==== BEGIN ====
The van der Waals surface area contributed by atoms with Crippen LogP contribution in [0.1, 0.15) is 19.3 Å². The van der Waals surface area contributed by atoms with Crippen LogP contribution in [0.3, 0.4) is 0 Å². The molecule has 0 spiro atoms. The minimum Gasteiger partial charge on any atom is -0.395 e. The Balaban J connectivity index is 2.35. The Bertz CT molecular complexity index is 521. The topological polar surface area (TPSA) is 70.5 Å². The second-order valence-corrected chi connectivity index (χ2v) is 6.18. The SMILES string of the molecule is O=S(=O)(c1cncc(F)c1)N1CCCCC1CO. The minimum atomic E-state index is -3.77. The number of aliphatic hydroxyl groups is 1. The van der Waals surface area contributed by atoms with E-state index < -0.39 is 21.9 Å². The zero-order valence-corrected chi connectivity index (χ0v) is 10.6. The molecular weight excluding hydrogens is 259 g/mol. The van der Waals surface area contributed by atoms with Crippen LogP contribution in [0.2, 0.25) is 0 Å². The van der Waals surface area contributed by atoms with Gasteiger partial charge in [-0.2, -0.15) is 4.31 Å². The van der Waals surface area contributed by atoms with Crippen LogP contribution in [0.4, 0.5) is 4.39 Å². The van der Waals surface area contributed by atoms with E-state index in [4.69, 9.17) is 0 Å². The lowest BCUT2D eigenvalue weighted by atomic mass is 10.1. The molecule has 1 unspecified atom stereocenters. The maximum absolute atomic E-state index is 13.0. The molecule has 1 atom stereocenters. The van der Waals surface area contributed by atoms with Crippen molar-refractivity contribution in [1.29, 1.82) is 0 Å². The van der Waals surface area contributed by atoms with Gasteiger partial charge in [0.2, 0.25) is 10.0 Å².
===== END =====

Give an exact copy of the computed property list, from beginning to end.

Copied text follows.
The van der Waals surface area contributed by atoms with Crippen LogP contribution in [0.1, 0.15) is 19.3 Å². The van der Waals surface area contributed by atoms with Crippen LogP contribution in [0.3, 0.4) is 0 Å². The molecule has 0 spiro atoms. The minimum Gasteiger partial charge on any atom is -0.395 e. The Balaban J connectivity index is 2.35. The Bertz CT molecular complexity index is 521. The topological polar surface area (TPSA) is 70.5 Å². The second-order valence-corrected chi connectivity index (χ2v) is 6.18. The SMILES string of the molecule is O=S(=O)(c1cncc(F)c1)N1CCCCC1CO. The minimum atomic E-state index is -3.77. The number of aliphatic hydroxyl groups is 1. The van der Waals surface area contributed by atoms with E-state index < -0.39 is 21.9 Å². The zero-order valence-corrected chi connectivity index (χ0v) is 10.6. The molecular weight excluding hydrogens is 259 g/mol. The van der Waals surface area contributed by atoms with Crippen LogP contribution in [0.2, 0.25) is 0 Å². The van der Waals surface area contributed by atoms with Gasteiger partial charge in [-0.2, -0.15) is 4.31 Å². The van der Waals surface area contributed by atoms with Crippen LogP contribution in [0.4, 0.5) is 4.39 Å². The van der Waals surface area contributed by atoms with E-state index in [4.69, 9.17) is 0 Å². The lowest BCUT2D eigenvalue weighted by atomic mass is 10.1. The molecule has 1 unspecified atom stereocenters. The maximum absolute atomic E-state index is 13.0. The molecule has 1 atom stereocenters. The van der Waals surface area contributed by atoms with Crippen molar-refractivity contribution in [1.29, 1.82) is 0 Å². The van der Waals surface area contributed by atoms with Gasteiger partial charge in [0.2, 0.25) is 10.0 Å².